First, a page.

The field days are sponsored by the Nebraska Soybean Board in partnership with UNL Extension in the University’s Institute of Agriculture and Natural Resources and are funded through checkoff dollars. The efforts of the checkoff are directed by the United Soybean Board promoting effective, efficient, farmer-driven programs. The field days begin with 9 a.m. registration and conclude at 2:30 p.m. Free registration is available the day of the event; it would be helpful to RSVP for meal count to 800-529-8030 or you can let me know by replying to this blog or emailing me at firstname.lastname@example.org. More information can be found at http://ardc.unl.edu/soydays. I hope to post the pod cast of this event shortly, but am still working on how to do this!
Well, it was great to take a week off and the weather sure was nice in Colorado! It seems like it was a poor week to miss in regards to crop happenings, though. Several of you have been asking for a month now for me to run the Hybrid-Maize model for 2011 corn yield predictions and I just haven’t taken the time to relearn how to input the current weather file and run the simulations-but I did tonight.
In my May 1 post, I was showing impact of planting date on yield-essentially we weren’t seeing much based on the models. At the time I showed potential yield results of: 113 day hybrid planted April 15 vs. May 1 vs. May 10, the frost risk increased from 10%, 17%, and 21% respectively with average yields in a “perfect year-no limiting conditions” of 248, 254, and 244 bu/acre respectively. For a 110 day hybrid planted the same days, yields ranged from 233, 242, and 243 bu/acre respectively with frost risks of 3%, 10%, and 17% respectively. Granted this is just a model and can’t predict perfectly what will happen.
Again, I’ll repeat it’s just a model and is looking at “a perfect year with no limiting conditions”. I already knew we wouldn’t be looking at record yields. The corn had looked even and good for the most part once it got taller, but it hid the many problems including stand problems from rain washing, residue, Pythium, greensnap, etc. Looking at the actual weather data (from Clay Center, NE station), night time temperatures were really high and may have led to the sharp predicted drop off in yields. I remember well the one hot, dry, non-humid week in August 2010. The model showed a sharp yield reduction then and the corn essentially shut down after that. I hope it doesn’t shut down after last week. The other caveat is that I used “generic” hybrids, did not input specific GDD’s or silking dates, and a planting population of 32,000 plants/acre. Changing any or all of these factors can influence what the model predicts for yield.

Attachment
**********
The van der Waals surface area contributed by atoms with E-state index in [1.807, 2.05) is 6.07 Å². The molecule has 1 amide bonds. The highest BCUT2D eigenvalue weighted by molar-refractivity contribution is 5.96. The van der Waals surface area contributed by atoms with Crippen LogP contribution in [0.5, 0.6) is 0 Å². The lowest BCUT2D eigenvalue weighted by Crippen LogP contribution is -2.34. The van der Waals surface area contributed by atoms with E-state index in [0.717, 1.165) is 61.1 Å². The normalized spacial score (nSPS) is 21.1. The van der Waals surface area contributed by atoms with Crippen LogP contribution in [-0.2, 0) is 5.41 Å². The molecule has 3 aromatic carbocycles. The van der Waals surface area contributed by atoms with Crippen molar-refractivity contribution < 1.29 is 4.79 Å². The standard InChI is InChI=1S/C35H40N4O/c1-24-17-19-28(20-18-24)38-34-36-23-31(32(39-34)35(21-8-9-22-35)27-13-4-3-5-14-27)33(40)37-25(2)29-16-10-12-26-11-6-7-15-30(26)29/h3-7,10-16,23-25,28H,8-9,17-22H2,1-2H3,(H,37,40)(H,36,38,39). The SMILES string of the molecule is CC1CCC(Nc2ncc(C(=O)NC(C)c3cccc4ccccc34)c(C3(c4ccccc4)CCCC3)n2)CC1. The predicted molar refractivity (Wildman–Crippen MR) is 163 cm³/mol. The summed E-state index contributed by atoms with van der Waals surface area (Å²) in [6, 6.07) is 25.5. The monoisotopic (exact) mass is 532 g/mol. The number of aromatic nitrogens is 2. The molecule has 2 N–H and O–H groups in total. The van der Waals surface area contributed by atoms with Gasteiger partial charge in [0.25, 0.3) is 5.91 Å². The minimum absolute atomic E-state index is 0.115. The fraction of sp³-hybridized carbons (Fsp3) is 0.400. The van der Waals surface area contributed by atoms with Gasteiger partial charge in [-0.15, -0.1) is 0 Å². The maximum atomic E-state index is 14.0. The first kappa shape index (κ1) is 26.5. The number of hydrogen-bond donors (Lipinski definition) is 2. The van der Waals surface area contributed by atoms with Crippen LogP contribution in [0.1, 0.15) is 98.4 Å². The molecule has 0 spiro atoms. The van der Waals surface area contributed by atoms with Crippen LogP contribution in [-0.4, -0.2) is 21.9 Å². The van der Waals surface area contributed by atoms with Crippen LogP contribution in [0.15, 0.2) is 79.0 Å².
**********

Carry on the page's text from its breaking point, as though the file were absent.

Prior to last week, the average yield for 2011 based on Clay Center weather data was tracking at or slightly above the long term 30 year average yields which were similar to the predicted yields I listed above when I ran the simulations for planting dates. For the 2011 season, a 113 day hybrid planted April 15 vs. May 1 vs. May 10 based on in-season weather conditions at this point may yield 221, 225, and 236 bu/acre respectively. A 110 day hybrid planted the same days based on in-season weather conditions at this point may yield 214, 208, and 225 bu/acre. I don’t mean to get anyone bummed about this year’s crop-again, this is just a model! I’m just sharing as several have asked me to and it did such a good job of predicting in-season yields last year. It’s also predicting maturity really early-within the first two weeks of September this year which can affect grain fill and ultimately yield as well.